Thwaites Glacier, covering 192,000 square kilometres (74,000 square miles) an area the size of Florida or Great Britain, is particularly susceptible to climate and ocean changes. Over the past 30 years, the amount of ice flowing out of Thwaites and its neighbouring glaciers has nearly doubled. Already, ice draining from Thwaites into the Amundsen Sea accounts for about four per cent of global sea-level rise. A run-away collapse of the glacier would lead to a significant increase in sea levels of around 650mm (25in) and scientists want to find out how quickly this could happen.
Five dedicated teams of scientists and engineers have been working on Thwaites Glacier for the last two months in below-freezing temperatures and extreme winds.
Two of these teams have used hot water to drill between 300 and 700m through the ice to the ocean and sediment beneath. The MELT team drilled two places beneath the glacier using hot water, including within 2km of the grounding zone, the area where the glacier meets the sea. The TARSAN team drilled at two locations about 30km further out on the floating shelf to explore the oceanographic conditions beneath the ice and the GHC team drilled four bedrock cores using a Winkie drill.
At the grounding zone site, a series of instruments were fed through the borehole - including the small yellow under-ice robot, Icefin, which collected data on how the glacier interacts with the ocean and the underlying sediments. In mid-January, Icefin swam nearly 2km from the drill site, right up to the Thwaites grounding zone, to measure, image, and map the melting and dynamics at this critical part of the glacier.
Another team (THOR) also extracted 5m-long cores of soft sediment by lowering a metal tube through the two holes in the ice and driving it into the muddy sediment below. This will reveal the past history of the glacier.
Lead scientist for Icefin, Dr Britney Schmidt from Georgia Institute of Technology in Atlanta, who is still working in Antarctica, said: "We designed Icefin to be able to access the grounding zones of glaciers, places where observations have been nearly impossible, but where rapid change is taking place. To have the chance to do this at Thwaites Glacier, which is such a critical hinge point in West Antarctica, is a dream come true for me and my team. The data couldn't be more exciting."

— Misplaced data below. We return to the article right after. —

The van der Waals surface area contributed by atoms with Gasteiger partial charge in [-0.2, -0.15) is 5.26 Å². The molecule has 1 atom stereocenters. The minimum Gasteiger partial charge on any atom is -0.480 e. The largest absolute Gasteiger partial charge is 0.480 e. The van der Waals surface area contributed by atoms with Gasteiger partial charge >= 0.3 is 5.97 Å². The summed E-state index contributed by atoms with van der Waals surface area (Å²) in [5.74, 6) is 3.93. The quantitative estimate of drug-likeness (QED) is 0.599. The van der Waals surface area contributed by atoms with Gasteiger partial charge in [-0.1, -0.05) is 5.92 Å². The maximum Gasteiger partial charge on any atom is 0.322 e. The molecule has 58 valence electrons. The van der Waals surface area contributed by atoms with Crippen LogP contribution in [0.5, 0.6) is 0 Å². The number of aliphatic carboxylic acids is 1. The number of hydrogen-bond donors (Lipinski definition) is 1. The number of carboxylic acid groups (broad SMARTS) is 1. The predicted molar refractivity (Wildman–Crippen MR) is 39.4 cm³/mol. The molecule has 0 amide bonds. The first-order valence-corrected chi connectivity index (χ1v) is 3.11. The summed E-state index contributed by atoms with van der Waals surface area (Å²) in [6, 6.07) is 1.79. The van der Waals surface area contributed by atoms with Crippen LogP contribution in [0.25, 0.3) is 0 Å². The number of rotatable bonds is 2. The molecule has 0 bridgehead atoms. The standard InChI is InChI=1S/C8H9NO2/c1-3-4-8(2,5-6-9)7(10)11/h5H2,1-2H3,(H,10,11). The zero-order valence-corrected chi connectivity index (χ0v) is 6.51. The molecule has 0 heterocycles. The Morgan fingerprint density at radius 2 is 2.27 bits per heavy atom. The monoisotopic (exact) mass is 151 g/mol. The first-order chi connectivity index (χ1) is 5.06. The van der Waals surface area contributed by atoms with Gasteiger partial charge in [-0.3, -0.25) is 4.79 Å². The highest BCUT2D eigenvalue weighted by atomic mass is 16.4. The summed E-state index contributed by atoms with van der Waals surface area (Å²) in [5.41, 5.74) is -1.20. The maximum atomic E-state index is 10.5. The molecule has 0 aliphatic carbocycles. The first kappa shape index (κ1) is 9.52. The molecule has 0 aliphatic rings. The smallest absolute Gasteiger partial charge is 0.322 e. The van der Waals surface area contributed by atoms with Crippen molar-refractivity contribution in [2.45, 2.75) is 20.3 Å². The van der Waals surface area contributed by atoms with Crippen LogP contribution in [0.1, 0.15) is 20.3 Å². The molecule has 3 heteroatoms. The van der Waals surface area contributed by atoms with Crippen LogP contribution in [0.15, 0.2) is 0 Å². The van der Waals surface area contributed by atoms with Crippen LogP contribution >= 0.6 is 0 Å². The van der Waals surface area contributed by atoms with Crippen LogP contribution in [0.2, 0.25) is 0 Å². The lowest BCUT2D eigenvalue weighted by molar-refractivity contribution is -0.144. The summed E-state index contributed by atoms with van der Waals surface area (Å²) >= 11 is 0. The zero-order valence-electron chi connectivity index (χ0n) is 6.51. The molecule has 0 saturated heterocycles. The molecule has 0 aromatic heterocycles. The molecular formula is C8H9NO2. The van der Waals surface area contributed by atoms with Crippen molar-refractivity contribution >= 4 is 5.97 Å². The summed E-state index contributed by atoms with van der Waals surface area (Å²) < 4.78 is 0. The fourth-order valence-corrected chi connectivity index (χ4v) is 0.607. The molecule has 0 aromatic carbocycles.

Dr Keith Nicholls, an oceanographer from British Antarctic Survey and the UK lead on the MELT team said: "We know that warmer ocean waters are eroding many of West Antarctica's glaciers, but we're particularly concerned about Thwaites. This new data will provide a new perspective of the processes taking place so we can predict future change with more certainty."
Dr Paul Cutler, who manages the International Thwaites Glacier Collaboration (ITGC) at the US National Science Foundation, said: "Thwaites Glacier is extremely remote, with only a handful of people setting foot on it until this year. This has been our first season of land-based fieldwork to get a deeper understanding of this important yet under-studied glacier. It's amazing to think we've only now drilled in this remote region some 200 years after the continent was first sighted."
Over 100 scientists and support staff are participating in the 2019/20 field season on Thwaites Glacier, which is situated some 1,600kms from both the UK's Rothera Research Station and the US Antarctica Program's (USAP) station of McMurdo.
The ITGC aims to improve future predictions of global sea-level rise from Thwaites Glacier in West Antarctica through a better understanding of the present and past context of ice-sheet dynamics. The project is a collaboration between the US and the UK over five years at a cost of $50 million.
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